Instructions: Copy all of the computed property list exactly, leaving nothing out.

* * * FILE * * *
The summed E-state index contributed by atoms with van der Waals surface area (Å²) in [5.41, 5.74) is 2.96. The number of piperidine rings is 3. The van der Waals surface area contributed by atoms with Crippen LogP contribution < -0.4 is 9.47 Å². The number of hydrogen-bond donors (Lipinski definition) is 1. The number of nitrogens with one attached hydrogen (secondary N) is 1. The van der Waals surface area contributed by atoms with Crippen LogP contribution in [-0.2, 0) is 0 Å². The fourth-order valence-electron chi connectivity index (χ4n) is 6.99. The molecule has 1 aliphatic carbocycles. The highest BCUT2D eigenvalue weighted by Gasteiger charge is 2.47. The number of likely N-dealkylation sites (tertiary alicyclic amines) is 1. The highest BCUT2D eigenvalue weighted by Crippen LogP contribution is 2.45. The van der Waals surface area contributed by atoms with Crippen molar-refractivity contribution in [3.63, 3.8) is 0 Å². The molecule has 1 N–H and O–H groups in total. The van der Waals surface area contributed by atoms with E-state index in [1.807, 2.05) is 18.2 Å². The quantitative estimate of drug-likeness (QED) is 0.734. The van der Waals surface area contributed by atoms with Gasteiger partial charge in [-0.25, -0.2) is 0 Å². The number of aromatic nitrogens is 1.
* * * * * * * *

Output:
The summed E-state index contributed by atoms with van der Waals surface area (Å²) in [5.41, 5.74) is 2.96. The number of piperidine rings is 3. The van der Waals surface area contributed by atoms with Crippen LogP contribution < -0.4 is 9.47 Å². The number of hydrogen-bond donors (Lipinski definition) is 1. The number of nitrogens with one attached hydrogen (secondary N) is 1. The van der Waals surface area contributed by atoms with Crippen LogP contribution in [-0.2, 0) is 0 Å². The fourth-order valence-electron chi connectivity index (χ4n) is 6.99. The molecule has 1 aliphatic carbocycles. The highest BCUT2D eigenvalue weighted by Gasteiger charge is 2.47. The number of likely N-dealkylation sites (tertiary alicyclic amines) is 1. The highest BCUT2D eigenvalue weighted by Crippen LogP contribution is 2.45. The van der Waals surface area contributed by atoms with Crippen molar-refractivity contribution in [3.63, 3.8) is 0 Å². The molecule has 1 N–H and O–H groups in total. The van der Waals surface area contributed by atoms with E-state index in [1.807, 2.05) is 18.2 Å². The quantitative estimate of drug-likeness (QED) is 0.734. The van der Waals surface area contributed by atoms with Gasteiger partial charge in [-0.25, -0.2) is 0 Å². The number of aromatic nitrogens is 1.